The inclusion of the CMV-driven Renilla luciferase control [41] in the screen reduced the average standard deviation from 35.5 ± 80.2% to 17.3 ± 19.3% and was essential to correct for unspecific variation such as initial cell number, cell proliferation rate and transfection efficiency. As quality thresholds, we discarded those clones for which Renilla luminescence values were below 8,000 relative luminescence units, reflecting low cell numbers and/or general toxicity of the transfected construct. In addition, clones yielding firefly luminescence values smaller than ten times the background signal (ten raw units) were discarded. All raw luminescence readings were stored in a FileMaker database. Median values were calculated and normalized and statistics were generated using Prism software (supplementary material and methods in Additional data file 1). For 87.7% of the clones all three assays were successful, reflecting the robustness and the reliability of the screening setup (Figure 2a). To remove the plate-to-plate variation, we normalized each ratio (firefly over Renilla) against the average of all ratios in the plate. This approach has been previously employed [42] and was used as all plates are likely to only contain a very small number of regulators. Figure 2b represents the normalized ratios for all clones in a frequency distribution histogram in log-space.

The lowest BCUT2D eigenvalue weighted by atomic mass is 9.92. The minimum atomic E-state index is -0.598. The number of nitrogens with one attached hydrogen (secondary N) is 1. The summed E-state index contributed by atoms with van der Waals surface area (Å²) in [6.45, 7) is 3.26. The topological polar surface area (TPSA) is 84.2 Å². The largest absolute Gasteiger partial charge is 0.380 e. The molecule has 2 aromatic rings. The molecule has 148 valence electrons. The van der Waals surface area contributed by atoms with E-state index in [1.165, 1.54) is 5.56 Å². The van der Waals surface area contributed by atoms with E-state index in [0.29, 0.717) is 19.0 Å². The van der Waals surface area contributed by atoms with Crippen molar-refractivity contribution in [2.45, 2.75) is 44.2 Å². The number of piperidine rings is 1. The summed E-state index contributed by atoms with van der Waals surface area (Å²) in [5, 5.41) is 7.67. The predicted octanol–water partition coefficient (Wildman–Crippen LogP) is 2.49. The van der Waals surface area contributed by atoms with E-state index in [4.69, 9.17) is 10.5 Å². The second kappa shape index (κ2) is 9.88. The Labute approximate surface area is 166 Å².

Figure 2

Screening statistics and candidate selection. (a) Screening statistics. The table lists the number of successful replicates per clone. (b) Selection of clones with non-random luminescence variation. All luminescence ratios were transformed into log-space for visualization. Luminescence ratios with a negative log value indicate a repressive effect, and positive log values an activating effect. The dotted line represents a Gaussian normal distribution fitted to the dataset. The left vertical line labels the threshold for repressors (less than 10-0.544 = 0.2859), and the right vertical line labels the threshold for activators (more than 100.458 = 2.8732) (c) Gene Ontology analysis of candidate regulators. Candidates were analyzed for cellular localization and molecular function independently. The most abundant, non-redundant categories with a significant enrichment in the dataset compared to the genome are depicted.